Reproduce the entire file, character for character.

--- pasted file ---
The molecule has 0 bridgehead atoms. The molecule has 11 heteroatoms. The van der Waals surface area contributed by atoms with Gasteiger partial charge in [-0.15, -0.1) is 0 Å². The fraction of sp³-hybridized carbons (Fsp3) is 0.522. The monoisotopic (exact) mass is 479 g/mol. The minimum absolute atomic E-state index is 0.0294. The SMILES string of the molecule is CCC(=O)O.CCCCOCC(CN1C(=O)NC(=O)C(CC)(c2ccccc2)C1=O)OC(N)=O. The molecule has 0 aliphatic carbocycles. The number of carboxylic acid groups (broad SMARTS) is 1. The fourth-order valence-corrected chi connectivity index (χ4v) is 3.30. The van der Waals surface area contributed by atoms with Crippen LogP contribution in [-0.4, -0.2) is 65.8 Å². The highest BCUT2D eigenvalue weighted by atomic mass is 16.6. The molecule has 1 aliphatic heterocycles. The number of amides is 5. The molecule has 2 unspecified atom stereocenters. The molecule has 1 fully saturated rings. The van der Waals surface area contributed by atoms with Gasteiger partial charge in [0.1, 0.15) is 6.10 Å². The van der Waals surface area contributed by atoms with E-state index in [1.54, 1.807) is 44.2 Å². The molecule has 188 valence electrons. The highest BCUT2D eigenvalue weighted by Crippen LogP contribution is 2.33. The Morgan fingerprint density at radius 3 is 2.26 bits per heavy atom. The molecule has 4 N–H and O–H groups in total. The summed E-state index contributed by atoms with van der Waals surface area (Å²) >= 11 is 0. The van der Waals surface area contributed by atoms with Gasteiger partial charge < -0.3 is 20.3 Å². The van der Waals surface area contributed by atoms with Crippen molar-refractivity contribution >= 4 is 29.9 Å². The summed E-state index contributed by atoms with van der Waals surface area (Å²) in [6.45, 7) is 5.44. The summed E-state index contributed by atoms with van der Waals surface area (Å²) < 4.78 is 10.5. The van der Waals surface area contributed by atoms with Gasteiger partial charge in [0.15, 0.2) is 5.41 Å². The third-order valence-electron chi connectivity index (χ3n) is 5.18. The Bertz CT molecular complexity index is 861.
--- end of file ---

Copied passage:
The molecule has 0 bridgehead atoms. The molecule has 11 heteroatoms. The van der Waals surface area contributed by atoms with Gasteiger partial charge in [-0.15, -0.1) is 0 Å². The fraction of sp³-hybridized carbons (Fsp3) is 0.522. The monoisotopic (exact) mass is 479 g/mol. The minimum absolute atomic E-state index is 0.0294. The SMILES string of the molecule is CCC(=O)O.CCCCOCC(CN1C(=O)NC(=O)C(CC)(c2ccccc2)C1=O)OC(N)=O. The molecule has 0 aliphatic carbocycles. The number of carboxylic acid groups (broad SMARTS) is 1. The fourth-order valence-corrected chi connectivity index (χ4v) is 3.30. The van der Waals surface area contributed by atoms with Crippen LogP contribution in [-0.4, -0.2) is 65.8 Å². The highest BCUT2D eigenvalue weighted by atomic mass is 16.6. The molecule has 1 aliphatic heterocycles. The number of amides is 5. The molecule has 2 unspecified atom stereocenters. The molecule has 1 fully saturated rings. The van der Waals surface area contributed by atoms with Gasteiger partial charge in [0.1, 0.15) is 6.10 Å². The van der Waals surface area contributed by atoms with E-state index in [1.54, 1.807) is 44.2 Å². The molecule has 188 valence electrons. The highest BCUT2D eigenvalue weighted by Crippen LogP contribution is 2.33. The Morgan fingerprint density at radius 3 is 2.26 bits per heavy atom. The molecule has 4 N–H and O–H groups in total. The summed E-state index contributed by atoms with van der Waals surface area (Å²) >= 11 is 0. The van der Waals surface area contributed by atoms with Gasteiger partial charge < -0.3 is 20.3 Å². The van der Waals surface area contributed by atoms with Crippen molar-refractivity contribution >= 4 is 29.9 Å². The summed E-state index contributed by atoms with van der Waals surface area (Å²) in [6.45, 7) is 5.44. The summed E-state index contributed by atoms with van der Waals surface area (Å²) < 4.78 is 10.5. The van der Waals surface area contributed by atoms with Gasteiger partial charge in [0.15, 0.2) is 5.41 Å². The third-order valence-electron chi connectivity index (χ3n) is 5.18. The Bertz CT molecular complexity index is 861.